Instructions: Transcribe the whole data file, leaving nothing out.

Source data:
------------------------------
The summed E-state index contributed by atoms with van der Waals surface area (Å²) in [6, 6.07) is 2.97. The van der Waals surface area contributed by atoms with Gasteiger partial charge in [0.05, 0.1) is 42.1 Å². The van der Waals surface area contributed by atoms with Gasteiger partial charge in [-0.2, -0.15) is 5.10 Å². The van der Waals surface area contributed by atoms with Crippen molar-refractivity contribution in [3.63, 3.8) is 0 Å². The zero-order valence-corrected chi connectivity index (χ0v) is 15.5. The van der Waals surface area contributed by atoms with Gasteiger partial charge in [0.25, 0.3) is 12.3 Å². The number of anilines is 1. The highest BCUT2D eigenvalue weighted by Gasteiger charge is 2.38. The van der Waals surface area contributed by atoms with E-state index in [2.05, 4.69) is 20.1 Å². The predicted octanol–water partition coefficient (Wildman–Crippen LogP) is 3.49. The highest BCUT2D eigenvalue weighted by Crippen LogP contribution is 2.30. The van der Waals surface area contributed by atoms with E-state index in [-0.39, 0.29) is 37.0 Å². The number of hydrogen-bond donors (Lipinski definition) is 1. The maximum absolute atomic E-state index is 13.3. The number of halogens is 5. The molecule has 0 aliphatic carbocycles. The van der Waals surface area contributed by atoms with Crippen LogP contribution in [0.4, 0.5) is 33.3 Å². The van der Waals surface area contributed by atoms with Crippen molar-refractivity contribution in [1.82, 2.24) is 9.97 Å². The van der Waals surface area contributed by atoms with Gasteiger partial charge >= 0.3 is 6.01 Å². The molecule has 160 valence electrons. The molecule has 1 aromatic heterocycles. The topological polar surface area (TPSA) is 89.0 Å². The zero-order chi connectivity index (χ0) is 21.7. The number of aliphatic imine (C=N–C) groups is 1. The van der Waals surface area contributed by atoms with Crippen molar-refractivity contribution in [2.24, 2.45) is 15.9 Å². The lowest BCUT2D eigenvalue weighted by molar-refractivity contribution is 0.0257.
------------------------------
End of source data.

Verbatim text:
The summed E-state index contributed by atoms with van der Waals surface area (Å²) in [6, 6.07) is 2.97. The van der Waals surface area contributed by atoms with Gasteiger partial charge in [0.05, 0.1) is 42.1 Å². The van der Waals surface area contributed by atoms with Gasteiger partial charge in [-0.2, -0.15) is 5.10 Å². The van der Waals surface area contributed by atoms with Crippen molar-refractivity contribution in [3.63, 3.8) is 0 Å². The zero-order valence-corrected chi connectivity index (χ0v) is 15.5. The van der Waals surface area contributed by atoms with Gasteiger partial charge in [0.25, 0.3) is 12.3 Å². The number of anilines is 1. The highest BCUT2D eigenvalue weighted by Gasteiger charge is 2.38. The van der Waals surface area contributed by atoms with E-state index in [2.05, 4.69) is 20.1 Å². The predicted octanol–water partition coefficient (Wildman–Crippen LogP) is 3.49. The highest BCUT2D eigenvalue weighted by Crippen LogP contribution is 2.30. The van der Waals surface area contributed by atoms with E-state index in [-0.39, 0.29) is 37.0 Å². The number of hydrogen-bond donors (Lipinski definition) is 1. The maximum absolute atomic E-state index is 13.3. The number of halogens is 5. The molecule has 0 aliphatic carbocycles. The van der Waals surface area contributed by atoms with Crippen LogP contribution in [0.4, 0.5) is 33.3 Å². The van der Waals surface area contributed by atoms with Crippen molar-refractivity contribution in [1.82, 2.24) is 9.97 Å². The van der Waals surface area contributed by atoms with Gasteiger partial charge >= 0.3 is 6.01 Å². The molecule has 160 valence electrons. The molecule has 1 aromatic heterocycles. The topological polar surface area (TPSA) is 89.0 Å². The zero-order chi connectivity index (χ0) is 21.7. The number of aliphatic imine (C=N–C) groups is 1. The van der Waals surface area contributed by atoms with Crippen molar-refractivity contribution in [2.24, 2.45) is 15.9 Å². The lowest BCUT2D eigenvalue weighted by molar-refractivity contribution is 0.0257.